Trust in charities remains strong: just ask newspaper editors
Tis the season to be merry. You can tell by the Christmas charity appeals in our newspapers. Towards the end of each year hard-nosed editors reach deep into their souls and nominate one or more charities who will benefit from readers’ generosity and will receive the sort of positive, upbeat editorial coverage that money simply cannot buy. Newsrooms come under orders to raise more money than they did in the previous year and to outdo the competition. At The Times they will be looking over their shoulders at how much is raised by The Telegraph, and so on. Newspapers make a significant contribution in terms of staff and money. Correspondents are deployed to Africa and the Middle East to find the stories that will tug at your heartstrings and encourage you to reach for your wallet. Yes, there is a commercial imperative at the heart of each charity appeal. But be in no doubt that newsrooms and journalists also do feel a sense of mission and purpose.
Wait a minute. Aren’t these the same charities that the media spent 11 months of the year beating up for abusing the trust of the Great British Public? Not the very same charities, I grant you. But charities which look and feel very much like them, with directors and trustees and head offices, raising money in the traditional way from the public and corporate sponsors, through mail shots, street collections and special events. These charities promise to find shelter for the homeless, support Forces veterans, help to find a cure for long-term conditions, repair nature. This year The Times is supporting War Child, Contact the Elderly, Re-Cycle and British Hedgehog Preservation Society. The Telegraph supports Rethink Mental Illness, Care and Horatio’s Garden. The Guardian and Observer support six charities working with refugees in Britain and overseas. The FT is raising funds for Stop the Traffik, against human trafficking.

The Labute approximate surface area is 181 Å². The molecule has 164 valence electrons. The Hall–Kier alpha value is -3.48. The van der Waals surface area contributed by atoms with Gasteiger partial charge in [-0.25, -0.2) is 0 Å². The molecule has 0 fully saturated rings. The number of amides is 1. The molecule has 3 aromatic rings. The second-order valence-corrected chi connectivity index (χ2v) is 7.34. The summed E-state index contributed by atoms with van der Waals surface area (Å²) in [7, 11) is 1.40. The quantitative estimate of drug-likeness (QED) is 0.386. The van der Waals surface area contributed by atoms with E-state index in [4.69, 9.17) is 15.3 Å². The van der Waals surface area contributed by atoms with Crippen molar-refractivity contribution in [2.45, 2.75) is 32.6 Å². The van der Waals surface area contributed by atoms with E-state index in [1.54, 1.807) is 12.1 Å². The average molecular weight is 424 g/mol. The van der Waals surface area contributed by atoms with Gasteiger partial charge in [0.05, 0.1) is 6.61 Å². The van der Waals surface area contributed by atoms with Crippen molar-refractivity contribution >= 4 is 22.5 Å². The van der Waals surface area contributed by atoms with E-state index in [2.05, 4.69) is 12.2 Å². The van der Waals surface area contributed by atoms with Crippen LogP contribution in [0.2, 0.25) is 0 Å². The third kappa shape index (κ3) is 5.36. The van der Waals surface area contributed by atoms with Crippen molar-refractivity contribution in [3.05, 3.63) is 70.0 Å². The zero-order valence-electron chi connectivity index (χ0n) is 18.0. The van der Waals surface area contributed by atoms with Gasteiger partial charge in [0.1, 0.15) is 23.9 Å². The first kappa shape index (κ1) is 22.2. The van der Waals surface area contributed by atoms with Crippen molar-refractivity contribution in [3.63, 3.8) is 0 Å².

Maybe the Chosen Ones have been subject to robust and forensic examination by external auditors before getting the thumbs up from editorial boards, which sets them apart from charities which made headlines for all the wrong reasons this year. But I doubt it. In my experience as News Editor, charities are chosen, in the first instance, according to the cause they support and then for the way in which they propose to spend their money. An important consideration is a charity’s potential to generate engaging, human interest stories. Recent negative headlines weigh heavily on selection decisions. But newspapers are unlikely to invest time and money in evaluating corporate governance procedures, the role of trustees or efficiency and value for money. A case in point: two years ago The Sun’s Christmas appeal supported Kids Company.
So, ironically, this highly-competitive process to select the beneficiaries of Christmas appeals is largely driven by trust and goodwill. Some may be baffled by this, given the media criticism levelled this year at the way charities are run, which has led to the imposition of new rules on fundraising and governance. But the reality is that newspapers have never really lost their belief in the power of charities to do great things.
More important, perhaps, is the fact that editors still believe that their readers are moved by stories about the work of charities and will respond by reaching for their credit cards. So do businesses: Christmas TV commercials brandish tie-ups with charities in the hope of enticing you into supermarkets and department stores. And that is the key message to remember once the normal business of newspapers resumes early in the New Year: charities are still good news.
Image credit: Fundraising UK